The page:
Home Fishing Tips & Advice Ice Fishing: How to Read an Ice Flasher

Ice Fishing: How to Read an Ice Flasher

Ice flashers have several standard specifications and a few varying features. Most ice flashers, or flasher fish finders, have a display panel with a certain number of knobs or buttons around, each of which has a specific function. How to read an ice flasher is simply about knowing what the different functions are and then observing the display to read the signs. The whole exercise boils down to reading the depth of the transducer, observing the bottom of the water column, the difference between fish and other objects under the ice, and the indication that you have a potential catch nearing or around the lure. 

What is an Ice Flasher?

An ice flasher, also known as a flasher fish finder, is a sonar device. There is a transducer, which is basically the sonar signal emitter and receptor. This transducer is dropper down a water column to detect the bottom and the underwater objects, including weeds and vegetation other than fish. As you may be aware, sonar can detect underwater objects and the time a signal takes to be emitted, reflected or bounced off, and then received determines the distance, or depth.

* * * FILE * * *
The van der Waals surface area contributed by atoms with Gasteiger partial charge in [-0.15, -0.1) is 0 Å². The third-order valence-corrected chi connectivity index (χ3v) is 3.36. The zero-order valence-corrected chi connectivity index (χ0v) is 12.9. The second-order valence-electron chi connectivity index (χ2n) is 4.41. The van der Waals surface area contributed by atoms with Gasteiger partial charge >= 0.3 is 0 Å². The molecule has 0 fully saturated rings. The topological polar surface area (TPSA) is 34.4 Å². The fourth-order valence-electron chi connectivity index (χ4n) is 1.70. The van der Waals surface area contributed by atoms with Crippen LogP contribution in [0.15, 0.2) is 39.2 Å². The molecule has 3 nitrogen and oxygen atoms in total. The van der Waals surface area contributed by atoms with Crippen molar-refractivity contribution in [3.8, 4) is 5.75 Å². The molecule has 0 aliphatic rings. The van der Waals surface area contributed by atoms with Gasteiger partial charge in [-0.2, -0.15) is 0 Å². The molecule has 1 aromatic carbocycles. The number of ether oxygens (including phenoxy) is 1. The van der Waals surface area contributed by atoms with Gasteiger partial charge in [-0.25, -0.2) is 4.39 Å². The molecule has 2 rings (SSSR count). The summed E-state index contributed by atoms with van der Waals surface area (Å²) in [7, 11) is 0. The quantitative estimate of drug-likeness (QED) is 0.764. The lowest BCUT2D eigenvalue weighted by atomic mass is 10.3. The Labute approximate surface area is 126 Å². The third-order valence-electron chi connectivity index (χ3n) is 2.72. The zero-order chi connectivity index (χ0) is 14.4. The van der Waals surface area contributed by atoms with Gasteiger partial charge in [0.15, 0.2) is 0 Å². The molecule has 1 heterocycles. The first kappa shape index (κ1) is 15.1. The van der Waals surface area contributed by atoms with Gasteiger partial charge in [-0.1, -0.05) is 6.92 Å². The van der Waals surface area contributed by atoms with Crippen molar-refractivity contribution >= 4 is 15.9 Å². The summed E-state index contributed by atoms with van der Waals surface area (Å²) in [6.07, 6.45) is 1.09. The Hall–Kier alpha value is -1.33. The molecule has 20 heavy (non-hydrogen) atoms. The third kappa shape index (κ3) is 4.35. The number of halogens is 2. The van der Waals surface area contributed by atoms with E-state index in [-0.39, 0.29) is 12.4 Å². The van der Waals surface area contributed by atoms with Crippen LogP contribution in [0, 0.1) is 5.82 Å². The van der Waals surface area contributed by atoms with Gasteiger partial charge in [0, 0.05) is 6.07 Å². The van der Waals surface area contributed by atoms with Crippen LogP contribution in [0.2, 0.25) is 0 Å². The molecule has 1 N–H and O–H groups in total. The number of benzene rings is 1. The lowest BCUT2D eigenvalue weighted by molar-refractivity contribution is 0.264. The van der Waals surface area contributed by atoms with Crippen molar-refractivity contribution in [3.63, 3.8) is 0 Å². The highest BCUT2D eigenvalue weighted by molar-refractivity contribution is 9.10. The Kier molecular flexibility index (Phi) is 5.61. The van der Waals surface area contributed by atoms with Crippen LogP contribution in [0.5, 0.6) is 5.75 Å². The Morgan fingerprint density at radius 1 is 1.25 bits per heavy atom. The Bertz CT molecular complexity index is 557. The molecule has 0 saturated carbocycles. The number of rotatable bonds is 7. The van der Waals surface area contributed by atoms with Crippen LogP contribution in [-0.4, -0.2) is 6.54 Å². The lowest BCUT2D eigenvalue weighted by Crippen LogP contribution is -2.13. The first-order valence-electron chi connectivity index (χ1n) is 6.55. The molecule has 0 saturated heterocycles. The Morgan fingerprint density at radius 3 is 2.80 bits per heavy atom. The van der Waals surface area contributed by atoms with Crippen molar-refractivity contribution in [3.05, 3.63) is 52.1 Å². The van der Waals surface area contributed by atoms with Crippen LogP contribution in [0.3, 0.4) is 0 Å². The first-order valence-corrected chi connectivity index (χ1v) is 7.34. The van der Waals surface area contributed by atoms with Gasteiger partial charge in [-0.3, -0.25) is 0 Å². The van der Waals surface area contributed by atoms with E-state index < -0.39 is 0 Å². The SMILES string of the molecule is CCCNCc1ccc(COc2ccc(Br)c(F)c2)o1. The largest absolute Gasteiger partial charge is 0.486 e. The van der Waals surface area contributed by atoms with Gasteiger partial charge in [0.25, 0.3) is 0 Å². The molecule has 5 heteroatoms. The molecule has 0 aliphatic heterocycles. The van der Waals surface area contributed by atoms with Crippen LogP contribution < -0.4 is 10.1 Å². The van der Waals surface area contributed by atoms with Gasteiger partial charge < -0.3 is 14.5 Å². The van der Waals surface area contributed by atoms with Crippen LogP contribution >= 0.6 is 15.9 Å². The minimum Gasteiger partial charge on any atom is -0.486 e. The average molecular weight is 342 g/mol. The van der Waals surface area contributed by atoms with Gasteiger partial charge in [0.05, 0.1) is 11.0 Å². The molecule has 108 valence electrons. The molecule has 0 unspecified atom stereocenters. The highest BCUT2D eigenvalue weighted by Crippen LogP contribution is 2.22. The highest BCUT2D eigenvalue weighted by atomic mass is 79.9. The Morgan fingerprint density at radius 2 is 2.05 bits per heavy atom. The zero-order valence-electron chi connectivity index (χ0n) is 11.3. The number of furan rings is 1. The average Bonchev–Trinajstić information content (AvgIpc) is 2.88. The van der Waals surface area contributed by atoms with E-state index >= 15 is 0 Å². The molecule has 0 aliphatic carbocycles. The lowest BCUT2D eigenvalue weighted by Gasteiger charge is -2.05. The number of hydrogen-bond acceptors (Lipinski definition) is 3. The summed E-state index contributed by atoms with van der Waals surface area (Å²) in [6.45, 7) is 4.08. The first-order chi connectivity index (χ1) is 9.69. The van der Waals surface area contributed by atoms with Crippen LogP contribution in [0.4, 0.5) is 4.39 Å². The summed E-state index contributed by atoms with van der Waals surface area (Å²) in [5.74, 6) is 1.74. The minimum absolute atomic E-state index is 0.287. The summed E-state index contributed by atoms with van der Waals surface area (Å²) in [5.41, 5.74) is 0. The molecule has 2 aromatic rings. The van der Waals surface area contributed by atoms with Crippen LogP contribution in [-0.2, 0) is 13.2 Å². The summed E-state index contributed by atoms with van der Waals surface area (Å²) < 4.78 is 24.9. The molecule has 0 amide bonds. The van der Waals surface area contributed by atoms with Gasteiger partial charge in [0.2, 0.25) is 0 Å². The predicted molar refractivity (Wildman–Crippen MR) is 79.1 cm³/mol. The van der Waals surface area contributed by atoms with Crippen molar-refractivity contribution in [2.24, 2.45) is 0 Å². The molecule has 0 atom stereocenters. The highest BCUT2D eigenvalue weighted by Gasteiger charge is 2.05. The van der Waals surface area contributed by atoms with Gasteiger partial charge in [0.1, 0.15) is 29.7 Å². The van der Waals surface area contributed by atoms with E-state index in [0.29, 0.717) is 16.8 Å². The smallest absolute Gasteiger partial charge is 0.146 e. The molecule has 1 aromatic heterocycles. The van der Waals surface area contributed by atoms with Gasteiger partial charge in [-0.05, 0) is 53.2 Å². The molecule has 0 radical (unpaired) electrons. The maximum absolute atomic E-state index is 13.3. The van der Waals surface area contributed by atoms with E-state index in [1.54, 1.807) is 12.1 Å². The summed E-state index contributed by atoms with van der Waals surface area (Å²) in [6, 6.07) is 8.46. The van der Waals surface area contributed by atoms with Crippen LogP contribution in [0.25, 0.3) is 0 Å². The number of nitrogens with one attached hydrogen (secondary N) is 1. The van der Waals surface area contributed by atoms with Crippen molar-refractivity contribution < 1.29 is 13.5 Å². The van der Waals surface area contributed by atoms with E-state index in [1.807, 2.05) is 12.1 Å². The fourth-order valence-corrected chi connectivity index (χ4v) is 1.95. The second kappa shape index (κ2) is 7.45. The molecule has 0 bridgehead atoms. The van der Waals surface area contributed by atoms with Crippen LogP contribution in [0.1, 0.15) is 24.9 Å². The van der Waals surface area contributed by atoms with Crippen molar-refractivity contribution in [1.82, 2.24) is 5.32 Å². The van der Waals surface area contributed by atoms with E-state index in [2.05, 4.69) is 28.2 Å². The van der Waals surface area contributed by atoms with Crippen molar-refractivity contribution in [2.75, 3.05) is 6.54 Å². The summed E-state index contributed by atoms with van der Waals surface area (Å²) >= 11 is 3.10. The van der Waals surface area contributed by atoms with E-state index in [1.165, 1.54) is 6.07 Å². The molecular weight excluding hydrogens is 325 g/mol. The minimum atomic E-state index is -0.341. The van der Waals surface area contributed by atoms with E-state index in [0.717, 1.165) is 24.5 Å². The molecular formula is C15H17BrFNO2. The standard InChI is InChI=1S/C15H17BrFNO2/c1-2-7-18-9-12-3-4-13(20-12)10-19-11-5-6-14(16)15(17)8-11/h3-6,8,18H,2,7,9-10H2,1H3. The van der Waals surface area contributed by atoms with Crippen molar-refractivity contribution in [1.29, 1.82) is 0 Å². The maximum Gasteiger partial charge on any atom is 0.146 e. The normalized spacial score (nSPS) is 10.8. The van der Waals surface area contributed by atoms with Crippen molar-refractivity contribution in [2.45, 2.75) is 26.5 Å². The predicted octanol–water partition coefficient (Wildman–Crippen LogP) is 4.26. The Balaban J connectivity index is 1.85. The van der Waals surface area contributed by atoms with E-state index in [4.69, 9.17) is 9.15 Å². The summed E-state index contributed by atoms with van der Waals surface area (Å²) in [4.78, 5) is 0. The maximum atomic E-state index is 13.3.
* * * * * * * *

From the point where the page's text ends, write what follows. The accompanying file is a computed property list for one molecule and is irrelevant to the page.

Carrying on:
The purpose of an ice flasher is to give you an idea of the depth of a water column, so you can prepare your lure accordingly, and more importantly know precisely how deep you must go to catch a fish. The ice flasher also detects fish movement, and signals you where one or an entire school of a certain species is nearing the lure.